Networking basics

Network Interfaces

Network interfaces, are physical hardware components inside your machine that allows it to communicate with the outside work. They come in various shapes and sizes, here’s an example of one:

Here’s another example:

These interfaces also comes in virtual forms as well.

You can view a list of these interfaces by running:

[root@localhost ~]# ls -l /sys/class/net/
total 0
lrwxrwxrwx. 1 root root 0 Jul 15 12:12 enp0s3 -> ../../devices/pci0000:00/0000:00:03.0/net/enp0s3
lrwxrwxrwx. 1 root root 0 Jul 15 12:12 enp0s8 -> ../../devices/pci0000:00/0000:00:08.0/net/enp0s8
lrwxrwxrwx. 1 root root 0 Jul 15 12:12 enp0s9 -> ../../devices/pci0000:00/0000:00:09.0/net/enp0s9
lrwxrwxrwx. 1 root root 0 Jul 15 12:12 lo -> ../../devices/virtual/net/lo
lrwxrwxrwx. 1 root root 0 Jul 15 12:18 virbr0 -> ../../devices/virtual/net/virbr0
lrwxrwxrwx. 1 root root 0 Jul 15 12:18 virbr0-nic -> ../../devices/virtual/net/virbr0-nic

Another way to list these devices is by using the ‘ip’ command:

ip addr show
1: lo:  mtu 65536 qdisc noqueue state UNKNOWN qlen 1
    link/loopback 00:00:00:00:00:00 brd 00:00:00:00:00:00
    inet 127.0.0.1/8 scope host lo
       valid_lft forever preferred_lft forever
    inet6 ::1/128 scope host
       valid_lft forever preferred_lft forever
2: enp0s3:  mtu 1500 qdisc pfifo_fast state UP qlen 1000
    link/ether 08:00:27:d0:c3:19 brd ff:ff:ff:ff:ff:ff
    inet 10.0.2.15/24 brd 10.0.2.255 scope global dynamic enp0s3
       valid_lft 69115sec preferred_lft 69115sec
    inet6 fe80::7cc3:2fd9:d576:1b84/64 scope link
       valid_lft forever preferred_lft forever
3: enp0s8:  mtu 1500 qdisc pfifo_fast state UP qlen 1000
    link/ether 08:00:27:45:e9:74 brd ff:ff:ff:ff:ff:ff
    inet 172.28.128.6/24 brd 172.28.128.255 scope global dynamic enp0s8
       valid_lft 962sec preferred_lft 962sec
    inet6 fe80::a00:27ff:fe45:e974/64 scope link
       valid_lft forever preferred_lft forever
4: enp0s9:  mtu 1500 qdisc pfifo_fast state UP qlen 1000
    link/ether 08:00:27:24:17:7b brd ff:ff:ff:ff:ff:ff
    inet 172.28.128.5/24 brd 172.28.128.255 scope global dynamic enp0s9
       valid_lft 1161sec preferred_lft 1161sec
    inet6 fe80::a00:27ff:fe24:177b/64 scope link
       valid_lft forever preferred_lft forever
5: virbr0:  mtu 1500 qdisc noqueue state DOWN qlen 1000
    link/ether 52:54:00:96:40:6a brd ff:ff:ff:ff:ff:ff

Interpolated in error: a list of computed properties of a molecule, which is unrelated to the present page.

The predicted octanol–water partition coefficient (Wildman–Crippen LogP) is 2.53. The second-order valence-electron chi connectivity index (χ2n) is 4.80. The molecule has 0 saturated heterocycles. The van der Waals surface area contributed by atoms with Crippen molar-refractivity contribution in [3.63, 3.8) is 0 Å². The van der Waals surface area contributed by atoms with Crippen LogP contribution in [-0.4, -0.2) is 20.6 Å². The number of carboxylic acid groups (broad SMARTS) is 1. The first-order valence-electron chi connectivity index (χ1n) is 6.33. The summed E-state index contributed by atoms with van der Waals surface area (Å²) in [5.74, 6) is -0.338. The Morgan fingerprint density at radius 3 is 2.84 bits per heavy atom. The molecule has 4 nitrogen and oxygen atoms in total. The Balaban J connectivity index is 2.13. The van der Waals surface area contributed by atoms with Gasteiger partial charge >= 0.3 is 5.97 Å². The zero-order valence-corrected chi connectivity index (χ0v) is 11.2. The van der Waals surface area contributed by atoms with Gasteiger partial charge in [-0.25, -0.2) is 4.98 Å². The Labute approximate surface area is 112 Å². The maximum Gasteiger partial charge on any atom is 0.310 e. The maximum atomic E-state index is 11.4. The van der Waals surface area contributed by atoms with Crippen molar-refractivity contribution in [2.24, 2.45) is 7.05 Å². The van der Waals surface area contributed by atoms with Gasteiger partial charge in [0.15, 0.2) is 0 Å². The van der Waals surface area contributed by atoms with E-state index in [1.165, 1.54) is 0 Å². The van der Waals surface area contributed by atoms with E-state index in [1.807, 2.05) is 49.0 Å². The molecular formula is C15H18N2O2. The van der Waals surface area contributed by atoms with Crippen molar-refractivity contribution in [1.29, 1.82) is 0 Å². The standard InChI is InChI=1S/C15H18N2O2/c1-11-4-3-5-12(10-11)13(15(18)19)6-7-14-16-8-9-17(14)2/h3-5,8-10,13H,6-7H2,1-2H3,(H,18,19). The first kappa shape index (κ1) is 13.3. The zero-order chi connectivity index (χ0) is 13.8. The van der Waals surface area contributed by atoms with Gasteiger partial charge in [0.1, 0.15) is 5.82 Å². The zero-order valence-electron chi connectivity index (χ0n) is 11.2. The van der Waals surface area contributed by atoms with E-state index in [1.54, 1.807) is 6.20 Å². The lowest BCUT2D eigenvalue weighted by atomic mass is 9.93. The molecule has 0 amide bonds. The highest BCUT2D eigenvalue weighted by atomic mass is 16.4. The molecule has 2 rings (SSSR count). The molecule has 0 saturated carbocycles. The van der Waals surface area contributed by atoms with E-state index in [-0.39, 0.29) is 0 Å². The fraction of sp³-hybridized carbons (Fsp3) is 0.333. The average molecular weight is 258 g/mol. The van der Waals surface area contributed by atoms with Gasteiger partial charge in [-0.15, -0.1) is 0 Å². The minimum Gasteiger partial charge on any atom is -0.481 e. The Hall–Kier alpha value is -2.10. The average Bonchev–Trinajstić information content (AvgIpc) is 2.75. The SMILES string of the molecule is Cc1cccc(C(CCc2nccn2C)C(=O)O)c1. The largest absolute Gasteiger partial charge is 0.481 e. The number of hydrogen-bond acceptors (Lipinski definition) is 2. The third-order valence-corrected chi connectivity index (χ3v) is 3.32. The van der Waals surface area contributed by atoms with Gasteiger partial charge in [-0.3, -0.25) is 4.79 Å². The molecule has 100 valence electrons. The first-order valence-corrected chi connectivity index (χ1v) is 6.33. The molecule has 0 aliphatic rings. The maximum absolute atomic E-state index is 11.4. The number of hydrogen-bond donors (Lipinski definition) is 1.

inet 192.168.122.1/24 brd 192.168.122.255 scope global virbr0
       valid_lft forever preferred_lft forever
6: virbr0-nic:  mtu 1500 qdisc pfifo_fast master virbr0 state DOWN qlen 1000
    link/ether 52:54:00:96:40:6a brd ff:ff:ff:ff:ff:ff

A third way to list these devices is by using nmcli:

[root@localhost ~]# nmcli device status
DEVICE      TYPE      STATE      CONNECTION
virbr0      bridge    connected  virbr0
enp0s3      ethernet  connected  enp0s3
enp0s8      ethernet  connected  System enp0s8
enp0s9      ethernet  connected  System enp0s9
lo          loopback  unmanaged  --
virbr0-nic  tun       unmanaged  --

We will cover nmcli later.

An interface is actually the slots on your physical network card. Some of these interfaces can be virtual slots. But ultimately they are like tunnels from your machine to the outside world.

These interfaces on their own don’t know what connection config data to use, e.g. ip address, and that’s where “connections” comes into play.

Connections

A connection is actually a config file that contains information that an interface uses to connect to a network. All these connections files resides in the following directory, and their file name is in the form of ifcfg-{interface-name}:

$ ls -l /etc/sysconfig/network-scripts | grep ifcfg
-rw-r--r--. 1 root root   318 Sep 16 19:31 ifcfg-enp0s3
-rw-r--r--. 1 root root   215 Oct  3 07:58 ifcfg-enp0s8
-rw-r--r--. 1 root root   254 Jan 15  2015 ifcfg-lo

As you can see, each interface has it’s own (connection) file.

The Network service

There is a service called ‘network’:

systemctl status network
● network.service - LSB: Bring up/down networking
   Loaded: loaded (/etc/rc.d/init.d/network; bad; vendor preset: disabled)
   Active: active (exited) since Sat 2017-07-15 12:12:10 UTC; 4h 59min ago
     Docs: man:systemd-sysv-generator(8)

Jul 15 12:12:10 localhost.localdomain systemd[1]: Starting LSB: Bring up/down networking...
Jul 15 12:12:10 localhost.localdomain network[863]: Bringing up loopback interface:  [  OK  ]
Jul 15 12:12:10 localhost.localdomain systemd[1]: Started LSB: Bring up/down networking.

This daemon is responsible for running each interface. It runs each interface according to the information stored in the respective ifcfg-* files.

Network Manager

Network Manager is essentially a service that monitors and controls what the network service does:

$ systemctl status NetworkManager
NetworkManager.service - Network Manager
   Loaded: loaded (/usr/lib/systemd/system/NetworkManager.service; enabled)
   Active: active (running) since Sat 2015-10-17 00:12:08 BST; 2 weeks 0 days ago
 Main PID: 590 (NetworkManager)
   CGroup: /system.slice/NetworkManager.service
           ├─ 590 /usr/sbin/NetworkManager --no-daemon
           └─4595 /sbin/dhclient -d -q -sf /usr/libexec/nm-dhcp-helper -pf /var/run/dhclient-enp0s3.pid -lf /var/lib/NetworkManag...

Oct 31 18:31:14 puppetmaster.local NetworkManager[590]:   (enp0s3): Activation: Stage 5 of 5 (IPv4 Commit) complete.

You can interact with the NetworkManager daemon via a collection of gui, tui, and cli utilities.

Also checkout:

$ man nm-settings